1. The chummy relationship between politicians and radio/television has long troubled me, Sis. Broadcasters receive licenses from the Federal government for relative peanuts, and the government shows little -- if any-- interest in cutting into what the broadcasters make during each election cycle. Let's be real--the major fundraising efforts so polluting our system (thank you Citizens United) are all tied into buying broadcast time...largely TV. In exchange, the politicians in power get "free" face time on TV as interviewees on friendly stations and networks.

    It's all about the money folks.

    As for football, I'm lucky I'm a Steelers fan, where everything my team does is for the betterment of mankind.

  2. Maybe we need to change the game: set aside half of the budget which would then go directly into the pockets of whoever won the election, and the loser of the election would get to run the government with the other half of the money. That way, at least, a quarter of the money might go to good causes, which would be an improvement over the current situation, and we might have an improved chance of things actually getting done.

    No, sorry, nothing's going to straighten out this mess until there's a 15-20 year world-wide disaster to re-align everyone's priorities. Other than that, I'm 100% an optimist.

    1. EvKa, or alternatively, we could just give the political contributions directly to the TV stations and let them endlessly run all the episodes of West Wing, instead of our having to look at the sour pusses telling us lies. I would like that much better. Think of how much more peaceful Thanksgiving dinners would become. How easy it would be to arrange the relatives at tables at weddings and Bar Mitzvahs with out all that political hatred being sold to us. It would be a whole closer to Peace on Earth than the current system.

  3. My Brother, I am sure you are right about the Steelers’ intentions. But the supposedly cute name they have makes them sound like a bunch of crooks. Speaking of which, then there is what happened to politics since Citizens United. Here is what I think about the decision of the Supremes, based on the free speech rights of corporations. If corporations are people, and we still have a Federal death penalty option, when a corporation is responsible for a death, I think the corporation should be executed: put out of existence. I don’t mean the executives, I mean the entity. It’s assets seized for the public coffers and the logo scraped off the building. I think if that were part of the interpretation of the Citizens United decision (and it logically is), the moguls would be paying their lawyers to get it reversed.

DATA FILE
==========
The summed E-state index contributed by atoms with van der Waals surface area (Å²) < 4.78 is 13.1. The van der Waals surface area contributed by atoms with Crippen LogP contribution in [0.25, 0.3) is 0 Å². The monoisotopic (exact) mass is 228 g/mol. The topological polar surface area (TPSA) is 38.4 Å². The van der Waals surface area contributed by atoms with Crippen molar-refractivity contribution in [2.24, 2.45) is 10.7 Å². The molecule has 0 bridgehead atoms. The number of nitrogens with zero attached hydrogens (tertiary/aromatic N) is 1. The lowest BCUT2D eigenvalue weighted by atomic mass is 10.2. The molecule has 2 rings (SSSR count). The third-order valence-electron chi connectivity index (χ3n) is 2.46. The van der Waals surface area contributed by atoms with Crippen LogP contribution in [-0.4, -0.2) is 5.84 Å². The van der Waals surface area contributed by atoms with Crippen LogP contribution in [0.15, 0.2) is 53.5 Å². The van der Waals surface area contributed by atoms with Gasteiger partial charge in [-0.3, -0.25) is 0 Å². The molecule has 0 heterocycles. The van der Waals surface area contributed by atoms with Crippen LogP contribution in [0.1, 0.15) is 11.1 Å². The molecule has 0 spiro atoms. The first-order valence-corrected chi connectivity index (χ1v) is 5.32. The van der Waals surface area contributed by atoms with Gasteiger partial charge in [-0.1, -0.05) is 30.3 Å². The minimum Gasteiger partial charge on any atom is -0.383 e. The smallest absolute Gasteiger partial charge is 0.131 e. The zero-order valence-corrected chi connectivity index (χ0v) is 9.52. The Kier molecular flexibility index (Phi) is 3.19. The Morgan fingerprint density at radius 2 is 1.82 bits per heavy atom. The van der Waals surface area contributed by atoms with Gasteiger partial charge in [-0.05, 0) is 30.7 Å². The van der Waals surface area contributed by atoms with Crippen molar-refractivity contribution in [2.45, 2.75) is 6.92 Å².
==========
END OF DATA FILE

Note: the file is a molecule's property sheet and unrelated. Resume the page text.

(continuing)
But logic, I fear, has gone the way of truth.

  4. Just had to jump in with a fact check: "Super Bowl Sunday gives my country its highest daily incidence of violence against women" is in fact a myth. has an article about it here:

    1. Thank you, Sue, for this correction. I heard the same in an email today from Stan Trollip. I was willing to believe the myth because I know that a great deal of domestic violence is caused by excessive drinking, and I know drinking is an integral part of Super Bowl Sunday. Drinking while watching and in the aftermath. Some people are celebrating and some are drowning their disappointment. And it all starts in the daytime. So it seemed plausible that there were more people drunk on that day than on most days.

      Somehow, plausible doesn’t work in a lot of ways these days. But I stand corrected. And I am glad of it. I can hate football a tiny bit less.

  5. Over here, there still is a huge correlation of domestic violence and football ( soccer). The police and the A&E units knew what they were in for when the Old Firm played ( rangers and celtic). New laws to reduce drunkenness at the game, banning alcohol, banning alcohol in the street, no entry if drunk and moving the kick off to 12 noon instead of 3pm have all helped. Maybe that's where the fact/fiction is being blurred. It's one of the few forms of tribalism left.

  6. Thank you, Caro. That is exactly the scenario I imagined to be happening here, but we have passed no laws to limit domestic violence in such ways. In fact, in every place that sells or serves alcohol, there are warning signs, saying that pregnant women who drink are putting their unborn children in danger of fetal alcohol syndrome if they drink. American expectant mothers are afraid to take a single sip of champagne on their wedding anniversaries. But NO WHERE are there warnings that men who drink may then become a danger to their wives (pregnant or not) or to their already-born children. Fetal alcohol syndrome is unlikely even if the woman in question has a glass fo wine with her dinner (as I did) every night while pregnant. Domestic violence on the other hand is rampant across socio-economic and ethnic groups. I would say, “Go Figure, but no amount of adding, subtracting, multiplying, and dividing would add any sense to this.